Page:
Rabbiteye Blueberries
Vaccinium ashei plants are popular selections for Southern gardens as they need few chill hours. They get their name because the early fruits are whitish-pink, like the color of a rabbit’s eye. They’re the largest and most vigorous of blueberry types, growing 15 feet tall and 10 feet wide or larger. Rabbiteye blueberries are more heat- and drought-tolerant than other types and adapt to more soil pH ranges. Named varieties include ‘Brightwell’, ‘Briteblue’, ‘Climax’, ‘Delite’, ‘Garden Blue’, ‘Premier’, ‘Sharpblue’, ‘Tifblue’, and ‘Woodard’.

Japanese Blueberry Tree
Elaeocarpus decipiens is a completely different plant. This evergreen tree grows in warm climates, reaches 40 to 60 feet tall, and produces blue-black fruits that resemble olives. Despite the name, it’s not a blueberry.

How to Grow Blueberries
Growing blueberries has become popular in home gardens. They can be challenging to grow, but you’ll be successful if you meet their needs.

Soil is one of the biggest factors in growing blueberries. Blueberries require a soil that is acidic, with a pH between 4.5 and 5.0. Test your soil first so you know exactly what type of amendments are needed and in what amounts. Test again after you’ve made adjustments. Blueberries need well-drained soil rich with organic matter.

Blueberries should be grown in full sun.

Planting Blueberries
Buy two- to three-year-old blueberry plants from a reputable nursery. Some varieties are self-pollinating, but many need a different blueberry cultivar planted nearby for cross-pollination to ensure a better harvest. It’s a good idea to plant two different kinds even with self-pollinating types.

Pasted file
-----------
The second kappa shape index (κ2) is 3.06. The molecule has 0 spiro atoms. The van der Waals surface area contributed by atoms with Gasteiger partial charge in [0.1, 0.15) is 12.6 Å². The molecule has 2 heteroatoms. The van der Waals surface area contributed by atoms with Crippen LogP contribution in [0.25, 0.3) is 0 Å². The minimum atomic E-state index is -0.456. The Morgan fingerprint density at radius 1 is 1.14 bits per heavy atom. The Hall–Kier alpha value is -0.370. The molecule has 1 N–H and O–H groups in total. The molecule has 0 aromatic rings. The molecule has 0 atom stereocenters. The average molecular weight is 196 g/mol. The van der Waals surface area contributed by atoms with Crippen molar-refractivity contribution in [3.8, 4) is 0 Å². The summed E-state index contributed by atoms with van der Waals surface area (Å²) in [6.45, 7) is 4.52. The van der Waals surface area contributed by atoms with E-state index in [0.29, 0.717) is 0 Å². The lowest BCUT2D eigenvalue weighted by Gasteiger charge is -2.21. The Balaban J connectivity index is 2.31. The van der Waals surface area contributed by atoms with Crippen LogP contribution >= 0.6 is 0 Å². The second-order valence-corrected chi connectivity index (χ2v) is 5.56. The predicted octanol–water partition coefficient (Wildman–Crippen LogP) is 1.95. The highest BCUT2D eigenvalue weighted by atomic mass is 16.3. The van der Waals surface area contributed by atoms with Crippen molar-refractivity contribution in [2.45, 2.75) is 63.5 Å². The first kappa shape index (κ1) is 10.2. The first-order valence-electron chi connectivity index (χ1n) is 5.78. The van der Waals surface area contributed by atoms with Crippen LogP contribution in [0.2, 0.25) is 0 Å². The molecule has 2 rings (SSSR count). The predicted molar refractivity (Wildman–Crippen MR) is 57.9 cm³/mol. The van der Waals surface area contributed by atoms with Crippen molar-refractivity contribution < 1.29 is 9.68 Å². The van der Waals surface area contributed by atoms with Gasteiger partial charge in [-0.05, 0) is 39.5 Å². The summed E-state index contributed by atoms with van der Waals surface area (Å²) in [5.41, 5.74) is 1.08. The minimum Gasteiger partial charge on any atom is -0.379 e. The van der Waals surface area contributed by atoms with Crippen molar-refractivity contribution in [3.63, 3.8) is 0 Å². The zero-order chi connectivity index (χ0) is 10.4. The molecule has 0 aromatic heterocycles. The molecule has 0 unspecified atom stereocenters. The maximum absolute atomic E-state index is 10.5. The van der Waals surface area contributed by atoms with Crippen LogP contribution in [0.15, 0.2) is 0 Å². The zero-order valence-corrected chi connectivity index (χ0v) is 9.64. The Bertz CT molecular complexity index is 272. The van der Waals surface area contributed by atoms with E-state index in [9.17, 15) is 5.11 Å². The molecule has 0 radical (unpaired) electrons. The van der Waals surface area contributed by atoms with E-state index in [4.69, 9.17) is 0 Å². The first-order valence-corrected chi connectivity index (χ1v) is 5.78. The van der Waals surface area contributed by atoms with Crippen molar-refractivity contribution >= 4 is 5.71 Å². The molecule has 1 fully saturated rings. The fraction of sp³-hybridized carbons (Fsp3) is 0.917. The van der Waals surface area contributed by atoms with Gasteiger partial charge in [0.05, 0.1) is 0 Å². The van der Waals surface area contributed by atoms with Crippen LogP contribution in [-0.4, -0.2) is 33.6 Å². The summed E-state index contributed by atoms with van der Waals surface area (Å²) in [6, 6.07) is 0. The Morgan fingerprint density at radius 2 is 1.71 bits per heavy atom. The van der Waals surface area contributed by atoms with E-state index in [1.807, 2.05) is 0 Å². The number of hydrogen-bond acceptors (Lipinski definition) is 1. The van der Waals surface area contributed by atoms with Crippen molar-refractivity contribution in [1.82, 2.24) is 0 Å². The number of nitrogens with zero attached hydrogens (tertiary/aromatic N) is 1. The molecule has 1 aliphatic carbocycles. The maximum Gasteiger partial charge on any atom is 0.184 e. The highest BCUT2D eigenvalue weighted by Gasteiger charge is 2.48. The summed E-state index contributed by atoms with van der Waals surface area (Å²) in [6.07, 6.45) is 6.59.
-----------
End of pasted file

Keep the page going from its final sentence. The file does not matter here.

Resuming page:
Spacing between plants varies by type. Highbush blueberries need 4 to 6 feet between plants. Lowbush types are spaced 1 to 2 feet apart. Plant half-high blueberries 3 to 4 feet apart. Rabbiteye blueberries should be spaced 6 feet apart or closer if you want them to form a hedge.

Blueberries have shallow root systems and need 1 to 3 inches of rain or water each week, enough to moisten the soil 12 to 16 inches deep throughout the growing season. It’s best to water deeply less frequently than to water often but lightly.

To conserve moisture and reduce weeds, mulch with a 4- to 6-inch-deep layer of pine needles, sawdust, composted leaves, bark, or other organic materials. If you use sawdust or bark, apply extra nitrogen fertilizer, because the mulch depletes the nitrogen in the soil.

Blueberry Fertilizer
Although you should avoid placing fertilizer in the planting hole, blueberries can benefit from fertilizers suitable for azaleas or rhododendrons. Apply in early spring according to package directions in a circle 15 to 18 inches away from the base of the plant. Or apply half in early spring and the rest four to six weeks later.